The mosaic of Jammu and Kashmir

Print edition : April 28, 2001

Any move to alter the status of Jammu and Kashmir without evolving a system that can accommodate its diversities in a democratic manner will only heighten communal and regional tensions and add to the complexity of the Kashmir problem.

AFTER announcing a third extension of the unilateral ceasefire in Jammu and Kashmir, the Government of India appointed K.C. Pant, Deputy Chairman of the Planning Commission, to hold talks with "all sections of the peace-loving people of the State, including those who are currently outside it". A number of exercises are going on at the Track II and III levels between the dissident Kashmir leaders and the Central government as also between India and Pakistan. The issue is also being reportedly discussed with some world powers through quiet diplomatic channels.

There is no dearth of national and international experts offering their assessment of the situation and possible solutions to what is called the Kashmir problem. It is, therefore, time to remind all parties concerned of some basic facts about the people of the State that they may take into account while forming their opinions, whatever be their political interest or ideological angle.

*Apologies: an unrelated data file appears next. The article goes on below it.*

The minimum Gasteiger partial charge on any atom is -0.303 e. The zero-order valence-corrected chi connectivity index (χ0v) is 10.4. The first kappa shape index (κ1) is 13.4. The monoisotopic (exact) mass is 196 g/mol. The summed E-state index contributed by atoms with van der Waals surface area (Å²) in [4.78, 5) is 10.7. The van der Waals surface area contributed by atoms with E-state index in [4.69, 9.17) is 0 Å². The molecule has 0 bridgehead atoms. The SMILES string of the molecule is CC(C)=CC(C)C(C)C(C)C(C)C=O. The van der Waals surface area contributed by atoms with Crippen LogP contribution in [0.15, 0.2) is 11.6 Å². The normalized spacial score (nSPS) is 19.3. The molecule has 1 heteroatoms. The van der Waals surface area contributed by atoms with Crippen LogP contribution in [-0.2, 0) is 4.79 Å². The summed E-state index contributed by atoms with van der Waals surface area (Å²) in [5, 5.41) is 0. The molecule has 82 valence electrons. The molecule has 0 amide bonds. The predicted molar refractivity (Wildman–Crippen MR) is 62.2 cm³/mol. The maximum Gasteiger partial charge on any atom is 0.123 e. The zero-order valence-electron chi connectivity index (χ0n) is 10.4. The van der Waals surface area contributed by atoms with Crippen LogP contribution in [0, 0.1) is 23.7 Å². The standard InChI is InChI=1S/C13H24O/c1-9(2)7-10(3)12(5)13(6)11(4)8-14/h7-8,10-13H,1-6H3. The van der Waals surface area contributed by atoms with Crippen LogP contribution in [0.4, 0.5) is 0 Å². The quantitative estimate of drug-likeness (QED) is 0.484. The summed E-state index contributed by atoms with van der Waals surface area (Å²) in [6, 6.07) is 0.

Undoubtedly, the urge for an identity, which has been recognised by postmodern social scientists as one of the basic human urges, is as strong a motivating force in the political behaviour of the people of the State as it is for those living anywhere else. An elementary knowledge of the identities of the people of Kashmir is therefore indispensable for understanding the problems they are faced with. The most important fact in this context about the State is that it has far more kinds of diversities than any other State of India. For instance, followers of almost all major religions of the world live in Jammu and Kashmir. Its racial composition included Aryans, pre-Aryans, and Dardic and Tibeto-Mongolian races. Its Constitution recognises eight regional languages, and the number of dialects spoken is much larger.